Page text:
In the rural plateaux of northern Ethiopia, one can still find scattered ruins of monumental buildings that are evidently alien to the country's ancient architectural tradition.
This little-known and rarely studied architectural heritage is a silent witness to a fascinating if equivocal cultural encounter that took place in the 16th-17th centuries between Catholic Europeans and Orthodox Ethiopians. The Indigenous and the Foreign in Christian Ethiopian Art presents a selection of papers derived from the 5th Conference on the History of Ethiopian Art, which for the first time systematically approached this heritage. The book explores the enduring impact of this encounter on the artistic, religious and political life of Ethiopia, an impact that has not been readily acknowledged, not least because the public conversion of the early 17th-century Emperor SusA-nyus to Catholicism resulted in a bloody civil war shrouded in religious intolerance.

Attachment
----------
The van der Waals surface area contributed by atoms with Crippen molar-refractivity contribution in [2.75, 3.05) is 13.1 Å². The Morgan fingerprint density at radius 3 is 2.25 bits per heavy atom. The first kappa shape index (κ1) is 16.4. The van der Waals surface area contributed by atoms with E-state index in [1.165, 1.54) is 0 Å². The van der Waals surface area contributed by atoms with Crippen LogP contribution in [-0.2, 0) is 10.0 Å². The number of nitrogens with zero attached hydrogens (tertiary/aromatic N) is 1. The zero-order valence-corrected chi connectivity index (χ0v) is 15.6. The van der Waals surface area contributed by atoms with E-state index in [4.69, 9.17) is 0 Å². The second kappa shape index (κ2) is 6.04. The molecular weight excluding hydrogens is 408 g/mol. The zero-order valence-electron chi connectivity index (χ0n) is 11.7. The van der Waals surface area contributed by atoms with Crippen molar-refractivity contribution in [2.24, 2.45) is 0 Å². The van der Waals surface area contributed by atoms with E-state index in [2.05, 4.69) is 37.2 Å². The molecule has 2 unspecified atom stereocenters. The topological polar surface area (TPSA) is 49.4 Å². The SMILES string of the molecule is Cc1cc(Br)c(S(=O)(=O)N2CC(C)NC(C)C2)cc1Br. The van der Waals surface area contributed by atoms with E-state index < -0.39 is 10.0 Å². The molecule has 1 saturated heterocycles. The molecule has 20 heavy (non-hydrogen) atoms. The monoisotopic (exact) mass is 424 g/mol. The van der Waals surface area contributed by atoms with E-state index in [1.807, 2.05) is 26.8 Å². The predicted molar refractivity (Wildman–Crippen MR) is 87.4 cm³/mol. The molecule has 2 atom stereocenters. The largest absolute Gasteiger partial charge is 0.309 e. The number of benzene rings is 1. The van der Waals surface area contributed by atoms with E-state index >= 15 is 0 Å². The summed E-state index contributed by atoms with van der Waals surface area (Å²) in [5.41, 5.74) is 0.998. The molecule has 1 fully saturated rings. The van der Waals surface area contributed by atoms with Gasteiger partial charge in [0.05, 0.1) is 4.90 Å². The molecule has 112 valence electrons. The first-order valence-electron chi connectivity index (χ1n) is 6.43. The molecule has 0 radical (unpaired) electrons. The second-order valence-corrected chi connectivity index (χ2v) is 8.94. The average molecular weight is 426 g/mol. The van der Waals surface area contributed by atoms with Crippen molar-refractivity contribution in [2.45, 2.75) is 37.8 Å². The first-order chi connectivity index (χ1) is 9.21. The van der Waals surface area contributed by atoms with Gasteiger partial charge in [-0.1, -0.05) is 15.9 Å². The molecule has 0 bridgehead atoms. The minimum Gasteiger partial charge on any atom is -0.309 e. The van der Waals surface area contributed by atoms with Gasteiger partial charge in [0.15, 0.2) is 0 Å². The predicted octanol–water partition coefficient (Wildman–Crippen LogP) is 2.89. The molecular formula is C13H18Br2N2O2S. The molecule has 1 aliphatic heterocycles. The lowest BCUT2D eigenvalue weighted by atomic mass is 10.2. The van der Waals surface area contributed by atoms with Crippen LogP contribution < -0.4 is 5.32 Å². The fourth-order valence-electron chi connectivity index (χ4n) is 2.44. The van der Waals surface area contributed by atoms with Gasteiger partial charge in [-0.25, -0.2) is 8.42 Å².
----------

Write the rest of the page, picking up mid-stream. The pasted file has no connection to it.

Bringing together work by key researchers in the field, these studies open up a particularly rich period in the history of Ethiopia and cast new light on the complexities of cultural and religious (mis)encounters between Africa and Europe.